Harnessing the power of quantum microscopy techniques
A goal at the forefront of condensed matter physics is understanding how quantum phases of matter emerge from interactions among electrons or from topological properties of electronic states. These quantum phases can have novel electronic properties and host unusual quasiparticles, the control and manipulation of which may lead to new quantum technologies.
Our group's focus is to harness the power of high-resolution scanning quantum microscopy techniques to understand such novel phases of matter. These studies have provided information that is impossible to obtain using conventional macroscopic averaging techniques typically used in condensed matter physics. For example, scanning tunneling microscopy (STM) techniques can directly visualize electronic wavefunctions in quantum materials, allowing us to understand the nature of new quantum phases and their excitations.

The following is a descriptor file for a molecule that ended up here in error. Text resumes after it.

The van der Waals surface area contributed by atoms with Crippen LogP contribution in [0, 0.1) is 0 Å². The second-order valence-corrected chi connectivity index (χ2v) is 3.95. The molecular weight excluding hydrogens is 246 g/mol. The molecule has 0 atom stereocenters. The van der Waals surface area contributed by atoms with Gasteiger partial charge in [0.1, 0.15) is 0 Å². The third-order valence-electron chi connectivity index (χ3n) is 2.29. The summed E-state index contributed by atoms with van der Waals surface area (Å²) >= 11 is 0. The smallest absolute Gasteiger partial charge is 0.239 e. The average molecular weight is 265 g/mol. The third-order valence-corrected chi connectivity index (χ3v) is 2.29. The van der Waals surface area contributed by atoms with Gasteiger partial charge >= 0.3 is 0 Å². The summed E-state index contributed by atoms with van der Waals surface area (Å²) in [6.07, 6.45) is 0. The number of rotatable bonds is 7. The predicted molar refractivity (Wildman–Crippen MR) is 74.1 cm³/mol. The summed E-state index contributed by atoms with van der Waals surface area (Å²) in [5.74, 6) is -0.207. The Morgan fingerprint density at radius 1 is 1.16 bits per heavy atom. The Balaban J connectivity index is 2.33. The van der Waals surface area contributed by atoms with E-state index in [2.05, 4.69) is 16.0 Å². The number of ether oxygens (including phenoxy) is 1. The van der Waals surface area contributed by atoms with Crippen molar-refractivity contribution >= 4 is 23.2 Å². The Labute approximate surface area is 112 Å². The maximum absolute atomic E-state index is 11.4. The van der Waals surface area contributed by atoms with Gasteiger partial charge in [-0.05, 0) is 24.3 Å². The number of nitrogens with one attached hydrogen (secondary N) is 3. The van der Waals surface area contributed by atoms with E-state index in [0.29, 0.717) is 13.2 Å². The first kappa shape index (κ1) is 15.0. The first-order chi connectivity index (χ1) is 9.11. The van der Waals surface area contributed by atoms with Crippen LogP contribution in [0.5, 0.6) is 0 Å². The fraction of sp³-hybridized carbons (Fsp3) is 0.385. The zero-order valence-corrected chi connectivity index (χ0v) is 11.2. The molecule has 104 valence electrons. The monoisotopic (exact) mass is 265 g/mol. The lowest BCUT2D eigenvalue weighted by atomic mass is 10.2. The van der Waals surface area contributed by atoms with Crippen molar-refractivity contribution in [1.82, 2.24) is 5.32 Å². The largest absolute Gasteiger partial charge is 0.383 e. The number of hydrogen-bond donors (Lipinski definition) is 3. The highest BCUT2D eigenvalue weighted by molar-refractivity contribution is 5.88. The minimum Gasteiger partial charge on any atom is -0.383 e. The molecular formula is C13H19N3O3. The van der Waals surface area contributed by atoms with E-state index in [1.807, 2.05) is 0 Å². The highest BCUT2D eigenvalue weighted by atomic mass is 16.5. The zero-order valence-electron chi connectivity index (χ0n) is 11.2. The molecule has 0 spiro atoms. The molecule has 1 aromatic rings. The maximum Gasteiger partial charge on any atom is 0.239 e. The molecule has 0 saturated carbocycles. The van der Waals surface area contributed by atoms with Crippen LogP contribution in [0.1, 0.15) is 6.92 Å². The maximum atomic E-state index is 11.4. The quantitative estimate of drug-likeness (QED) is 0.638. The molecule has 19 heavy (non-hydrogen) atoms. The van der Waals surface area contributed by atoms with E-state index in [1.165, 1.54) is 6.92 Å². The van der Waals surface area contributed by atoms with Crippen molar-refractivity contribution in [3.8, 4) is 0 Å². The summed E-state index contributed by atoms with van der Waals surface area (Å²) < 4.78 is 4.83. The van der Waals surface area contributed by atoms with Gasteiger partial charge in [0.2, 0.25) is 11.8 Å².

Our group not only applies well established techniques of quantum microscopy across a wide range of material platforms, but we also develop new microscopy methods and tools.
Visualizing broken symmetry and topological defects in a quantum Hall ferromagnet
The interaction between electrons in graphene under high magnetic fields drives the formation of a rich set of quantum Hall ferromagnetic phases (QHFM), with broken spin or valley symmetry. Visualizing atomic scale electronic wavefunctions with scanning tunneling spectroscopy (STS), we resolve microscopic signatures of valley ordering in QHFM and spectral features of fractional quantum Hall phases of graphene. As reported in Science (December 2021): Read more.